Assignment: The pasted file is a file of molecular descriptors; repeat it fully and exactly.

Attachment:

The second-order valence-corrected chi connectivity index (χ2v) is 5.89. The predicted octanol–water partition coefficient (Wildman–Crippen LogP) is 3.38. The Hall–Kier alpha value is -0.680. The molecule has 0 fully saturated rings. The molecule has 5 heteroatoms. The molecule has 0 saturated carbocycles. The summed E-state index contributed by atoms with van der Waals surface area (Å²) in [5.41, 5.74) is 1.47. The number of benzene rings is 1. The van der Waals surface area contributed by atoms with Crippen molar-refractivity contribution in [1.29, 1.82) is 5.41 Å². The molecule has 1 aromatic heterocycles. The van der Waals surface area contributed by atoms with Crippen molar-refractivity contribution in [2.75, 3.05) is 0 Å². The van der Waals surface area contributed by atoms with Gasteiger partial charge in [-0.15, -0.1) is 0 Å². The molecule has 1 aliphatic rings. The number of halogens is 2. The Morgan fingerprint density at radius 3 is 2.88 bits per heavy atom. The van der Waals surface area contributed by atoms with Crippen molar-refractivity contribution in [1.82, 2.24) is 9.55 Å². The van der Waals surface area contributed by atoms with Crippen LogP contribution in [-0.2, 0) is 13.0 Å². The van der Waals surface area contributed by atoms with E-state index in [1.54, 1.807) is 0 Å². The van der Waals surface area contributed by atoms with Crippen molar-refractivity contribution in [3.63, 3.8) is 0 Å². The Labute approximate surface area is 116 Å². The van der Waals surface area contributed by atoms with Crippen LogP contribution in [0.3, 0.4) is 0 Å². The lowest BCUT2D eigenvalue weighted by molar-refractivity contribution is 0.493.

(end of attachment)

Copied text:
The second-order valence-corrected chi connectivity index (χ2v) is 5.89. The predicted octanol–water partition coefficient (Wildman–Crippen LogP) is 3.38. The Hall–Kier alpha value is -0.680. The molecule has 0 fully saturated rings. The molecule has 5 heteroatoms. The molecule has 0 saturated carbocycles. The summed E-state index contributed by atoms with van der Waals surface area (Å²) in [5.41, 5.74) is 1.47. The number of benzene rings is 1. The van der Waals surface area contributed by atoms with Crippen molar-refractivity contribution in [1.29, 1.82) is 5.41 Å². The molecule has 1 aromatic heterocycles. The van der Waals surface area contributed by atoms with Crippen molar-refractivity contribution in [2.75, 3.05) is 0 Å². The van der Waals surface area contributed by atoms with Gasteiger partial charge in [-0.15, -0.1) is 0 Å². The molecule has 1 aliphatic rings. The number of halogens is 2. The Morgan fingerprint density at radius 3 is 2.88 bits per heavy atom. The van der Waals surface area contributed by atoms with Crippen molar-refractivity contribution in [1.82, 2.24) is 9.55 Å². The van der Waals surface area contributed by atoms with Crippen LogP contribution in [-0.2, 0) is 13.0 Å². The van der Waals surface area contributed by atoms with E-state index in [1.54, 1.807) is 0 Å². The van der Waals surface area contributed by atoms with Crippen molar-refractivity contribution in [3.63, 3.8) is 0 Å². The Labute approximate surface area is 116 Å². The van der Waals surface area contributed by atoms with Crippen LogP contribution in [0.3, 0.4) is 0 Å². The lowest BCUT2D eigenvalue weighted by molar-refractivity contribution is 0.493.